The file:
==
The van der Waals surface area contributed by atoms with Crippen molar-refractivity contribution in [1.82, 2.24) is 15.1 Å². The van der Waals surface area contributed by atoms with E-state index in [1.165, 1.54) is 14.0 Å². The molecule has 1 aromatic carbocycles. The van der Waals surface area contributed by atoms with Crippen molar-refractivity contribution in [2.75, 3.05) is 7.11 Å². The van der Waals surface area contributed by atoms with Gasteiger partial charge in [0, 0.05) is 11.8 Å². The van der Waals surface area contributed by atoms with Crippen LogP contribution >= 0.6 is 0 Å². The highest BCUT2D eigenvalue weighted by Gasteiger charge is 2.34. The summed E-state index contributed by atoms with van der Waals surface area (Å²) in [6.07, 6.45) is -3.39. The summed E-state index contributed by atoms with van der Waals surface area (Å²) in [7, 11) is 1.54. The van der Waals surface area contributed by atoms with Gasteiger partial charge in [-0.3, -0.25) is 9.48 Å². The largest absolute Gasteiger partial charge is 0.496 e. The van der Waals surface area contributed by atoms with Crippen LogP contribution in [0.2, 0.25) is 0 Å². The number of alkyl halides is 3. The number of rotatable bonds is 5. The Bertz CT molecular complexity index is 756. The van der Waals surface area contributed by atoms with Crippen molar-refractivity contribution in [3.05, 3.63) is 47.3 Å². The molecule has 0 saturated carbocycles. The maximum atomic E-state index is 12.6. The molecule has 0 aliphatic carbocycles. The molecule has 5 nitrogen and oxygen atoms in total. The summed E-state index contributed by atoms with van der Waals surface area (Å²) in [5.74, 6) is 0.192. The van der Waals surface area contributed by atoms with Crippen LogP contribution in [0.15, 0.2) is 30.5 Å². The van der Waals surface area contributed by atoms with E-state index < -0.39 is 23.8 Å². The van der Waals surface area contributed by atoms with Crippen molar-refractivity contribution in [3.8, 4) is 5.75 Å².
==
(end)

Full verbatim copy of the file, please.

The van der Waals surface area contributed by atoms with Crippen molar-refractivity contribution in [1.82, 2.24) is 15.1 Å². The van der Waals surface area contributed by atoms with E-state index in [1.165, 1.54) is 14.0 Å². The molecule has 1 aromatic carbocycles. The van der Waals surface area contributed by atoms with Crippen molar-refractivity contribution in [2.75, 3.05) is 7.11 Å². The van der Waals surface area contributed by atoms with Gasteiger partial charge in [0, 0.05) is 11.8 Å². The van der Waals surface area contributed by atoms with Crippen LogP contribution >= 0.6 is 0 Å². The highest BCUT2D eigenvalue weighted by Gasteiger charge is 2.34. The summed E-state index contributed by atoms with van der Waals surface area (Å²) in [6.07, 6.45) is -3.39. The summed E-state index contributed by atoms with van der Waals surface area (Å²) in [7, 11) is 1.54. The van der Waals surface area contributed by atoms with Gasteiger partial charge in [-0.3, -0.25) is 9.48 Å². The largest absolute Gasteiger partial charge is 0.496 e. The van der Waals surface area contributed by atoms with Crippen LogP contribution in [0.2, 0.25) is 0 Å². The number of alkyl halides is 3. The number of rotatable bonds is 5. The Bertz CT molecular complexity index is 756. The van der Waals surface area contributed by atoms with Crippen molar-refractivity contribution in [3.05, 3.63) is 47.3 Å². The molecule has 0 saturated carbocycles. The maximum atomic E-state index is 12.6. The molecule has 0 aliphatic carbocycles. The molecule has 5 nitrogen and oxygen atoms in total. The summed E-state index contributed by atoms with van der Waals surface area (Å²) in [5.74, 6) is 0.192. The van der Waals surface area contributed by atoms with Crippen LogP contribution in [0.15, 0.2) is 30.5 Å². The van der Waals surface area contributed by atoms with E-state index < -0.39 is 23.8 Å². The van der Waals surface area contributed by atoms with Crippen molar-refractivity contribution in [3.8, 4) is 5.75 Å².